When a cache of old letters was recently found in a laundry room in Switzerland, a letter by John Donne was estimated to be worth $250,000. Donne was something of a specialist in writing letters to great ladies in order to win favour, and the letter was penned to Lady Kingsmill in 1624 to console her on the death of her husband.
Unlike Shakespeare, whose portraits are always being discredited, we have no doubt what John Donne looked like at various stages of his life since he was fond of having his image captured. He had himself etched, sketched, engraved, miniaturized, painted in flamboyant costumes, and even carved in marble for his great effigy in St Paul’s cathedral in London.
This sexy picture of “Jack Donne” as a melancholy lover in a big floppy hat, open collar, and crossed arms has been called “the most famous of all Elizabethan love portraits.” The Latin inscription translates as O Lady Lighten Our Darkness, suggesting that Donne had himself painted for one of his mistresses around the time that he wrote his most famous elegy, “To His Mistress Going to Bed.”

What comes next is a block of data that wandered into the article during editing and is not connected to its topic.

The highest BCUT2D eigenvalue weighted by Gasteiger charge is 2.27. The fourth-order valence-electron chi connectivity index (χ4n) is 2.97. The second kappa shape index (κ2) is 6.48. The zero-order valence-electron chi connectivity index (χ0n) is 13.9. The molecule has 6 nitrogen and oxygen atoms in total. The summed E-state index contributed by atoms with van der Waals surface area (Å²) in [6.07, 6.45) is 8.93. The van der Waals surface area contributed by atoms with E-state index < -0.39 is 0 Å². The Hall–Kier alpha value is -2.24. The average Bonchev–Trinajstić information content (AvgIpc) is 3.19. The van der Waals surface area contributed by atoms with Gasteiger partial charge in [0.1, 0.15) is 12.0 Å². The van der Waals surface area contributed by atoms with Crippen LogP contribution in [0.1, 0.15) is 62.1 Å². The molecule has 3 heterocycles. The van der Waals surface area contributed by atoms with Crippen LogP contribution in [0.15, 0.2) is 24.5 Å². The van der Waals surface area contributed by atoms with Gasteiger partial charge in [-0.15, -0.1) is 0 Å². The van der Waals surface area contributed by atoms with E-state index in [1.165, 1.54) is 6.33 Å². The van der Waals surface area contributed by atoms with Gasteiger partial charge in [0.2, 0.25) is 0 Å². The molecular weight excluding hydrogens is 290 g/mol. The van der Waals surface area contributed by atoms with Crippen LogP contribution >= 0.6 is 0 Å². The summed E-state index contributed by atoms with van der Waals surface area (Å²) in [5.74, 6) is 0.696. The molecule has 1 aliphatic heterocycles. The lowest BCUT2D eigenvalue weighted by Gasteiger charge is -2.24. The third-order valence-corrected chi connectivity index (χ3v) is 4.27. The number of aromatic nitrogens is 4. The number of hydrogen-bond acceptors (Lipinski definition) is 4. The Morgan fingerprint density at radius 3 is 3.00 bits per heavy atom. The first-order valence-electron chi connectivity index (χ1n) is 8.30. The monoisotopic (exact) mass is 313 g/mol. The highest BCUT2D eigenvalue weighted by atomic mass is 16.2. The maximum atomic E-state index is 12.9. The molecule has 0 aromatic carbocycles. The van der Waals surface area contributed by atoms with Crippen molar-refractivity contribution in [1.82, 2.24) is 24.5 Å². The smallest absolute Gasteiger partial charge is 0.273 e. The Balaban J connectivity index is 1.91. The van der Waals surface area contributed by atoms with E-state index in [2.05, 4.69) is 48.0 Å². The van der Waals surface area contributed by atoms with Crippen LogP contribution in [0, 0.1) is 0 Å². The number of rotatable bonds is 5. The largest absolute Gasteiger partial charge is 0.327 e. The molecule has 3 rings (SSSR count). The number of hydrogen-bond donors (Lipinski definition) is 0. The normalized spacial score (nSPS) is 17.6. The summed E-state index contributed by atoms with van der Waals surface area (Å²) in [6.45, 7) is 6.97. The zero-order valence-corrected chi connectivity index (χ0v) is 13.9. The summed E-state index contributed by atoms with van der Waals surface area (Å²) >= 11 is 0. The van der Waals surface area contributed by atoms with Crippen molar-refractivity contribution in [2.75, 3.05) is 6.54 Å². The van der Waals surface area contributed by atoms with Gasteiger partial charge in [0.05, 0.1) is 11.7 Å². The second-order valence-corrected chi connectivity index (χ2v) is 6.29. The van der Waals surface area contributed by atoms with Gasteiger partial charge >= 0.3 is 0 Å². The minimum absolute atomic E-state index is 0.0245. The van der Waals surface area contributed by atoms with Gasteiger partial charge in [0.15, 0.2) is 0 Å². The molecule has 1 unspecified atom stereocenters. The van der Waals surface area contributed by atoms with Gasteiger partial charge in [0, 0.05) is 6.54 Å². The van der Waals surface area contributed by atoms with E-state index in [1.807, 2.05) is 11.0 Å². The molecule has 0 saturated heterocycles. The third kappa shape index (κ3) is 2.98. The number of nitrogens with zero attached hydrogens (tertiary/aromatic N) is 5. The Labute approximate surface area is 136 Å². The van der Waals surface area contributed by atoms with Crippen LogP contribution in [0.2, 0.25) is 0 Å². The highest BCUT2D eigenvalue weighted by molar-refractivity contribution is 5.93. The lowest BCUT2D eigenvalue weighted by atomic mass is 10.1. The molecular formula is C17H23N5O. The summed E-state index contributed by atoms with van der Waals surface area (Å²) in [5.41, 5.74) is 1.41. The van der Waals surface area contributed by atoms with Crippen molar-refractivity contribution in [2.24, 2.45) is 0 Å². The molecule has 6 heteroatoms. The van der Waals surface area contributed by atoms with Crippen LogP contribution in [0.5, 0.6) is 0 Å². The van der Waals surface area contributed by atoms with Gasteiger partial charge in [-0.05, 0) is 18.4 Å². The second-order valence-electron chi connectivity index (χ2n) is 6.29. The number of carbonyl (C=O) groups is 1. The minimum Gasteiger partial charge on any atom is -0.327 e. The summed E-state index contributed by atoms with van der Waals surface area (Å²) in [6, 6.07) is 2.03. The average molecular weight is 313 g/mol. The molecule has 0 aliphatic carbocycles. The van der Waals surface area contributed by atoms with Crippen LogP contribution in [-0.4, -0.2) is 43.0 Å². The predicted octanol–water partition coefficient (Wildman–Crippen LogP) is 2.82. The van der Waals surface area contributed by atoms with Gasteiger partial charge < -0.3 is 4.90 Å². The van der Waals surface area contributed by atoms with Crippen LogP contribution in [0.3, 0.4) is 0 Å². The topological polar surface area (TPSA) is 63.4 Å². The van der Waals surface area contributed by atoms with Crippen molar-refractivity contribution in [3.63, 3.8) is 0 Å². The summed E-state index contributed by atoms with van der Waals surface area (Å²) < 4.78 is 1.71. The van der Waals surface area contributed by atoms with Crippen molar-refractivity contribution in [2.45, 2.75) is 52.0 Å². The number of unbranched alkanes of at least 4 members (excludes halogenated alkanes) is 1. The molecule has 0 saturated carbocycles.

Donne died in 1631 and his picture in the shadows, as he called it, was lost from the seventeenth to the twentieth century. It eventually came to light at Newbattle Abbey in 1959. The name had been written Duns, and mistaken for Duns Scotus! In May 2006, the painting was bought by the National Portrait Gallery in London, after an enthusiastic campaign to raise the £2M. BBC News covered the fundraising step by step, announcing triumphantly at the close, “John Donne Portrait Saved for Nation“. The restored painting has just been hung in Room 2 of the National Portrait Gallery with portraits of Queen Elizabeth and Elizabethan courtiers and poets.